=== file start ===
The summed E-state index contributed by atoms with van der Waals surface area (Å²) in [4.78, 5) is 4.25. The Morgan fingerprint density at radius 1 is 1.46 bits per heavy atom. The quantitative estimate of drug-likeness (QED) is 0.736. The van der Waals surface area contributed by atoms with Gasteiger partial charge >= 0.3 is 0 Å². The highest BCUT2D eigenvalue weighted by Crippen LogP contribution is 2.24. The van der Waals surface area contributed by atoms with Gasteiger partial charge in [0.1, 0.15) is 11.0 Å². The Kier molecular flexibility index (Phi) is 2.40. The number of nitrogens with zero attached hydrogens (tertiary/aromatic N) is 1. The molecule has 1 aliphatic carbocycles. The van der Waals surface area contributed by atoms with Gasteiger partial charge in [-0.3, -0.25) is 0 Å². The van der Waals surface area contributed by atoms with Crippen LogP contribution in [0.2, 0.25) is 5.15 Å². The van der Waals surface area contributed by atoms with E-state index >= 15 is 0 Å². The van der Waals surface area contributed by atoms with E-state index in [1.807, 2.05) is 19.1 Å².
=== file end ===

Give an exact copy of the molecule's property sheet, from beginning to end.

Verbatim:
The summed E-state index contributed by atoms with van der Waals surface area (Å²) in [4.78, 5) is 4.25. The Morgan fingerprint density at radius 1 is 1.46 bits per heavy atom. The quantitative estimate of drug-likeness (QED) is 0.736. The van der Waals surface area contributed by atoms with Gasteiger partial charge >= 0.3 is 0 Å². The highest BCUT2D eigenvalue weighted by Crippen LogP contribution is 2.24. The van der Waals surface area contributed by atoms with Gasteiger partial charge in [0.1, 0.15) is 11.0 Å². The Kier molecular flexibility index (Phi) is 2.40. The number of nitrogens with zero attached hydrogens (tertiary/aromatic N) is 1. The molecule has 1 aliphatic carbocycles. The van der Waals surface area contributed by atoms with Gasteiger partial charge in [-0.3, -0.25) is 0 Å². The van der Waals surface area contributed by atoms with Crippen LogP contribution in [0.2, 0.25) is 5.15 Å². The van der Waals surface area contributed by atoms with E-state index >= 15 is 0 Å². The van der Waals surface area contributed by atoms with E-state index in [1.807, 2.05) is 19.1 Å².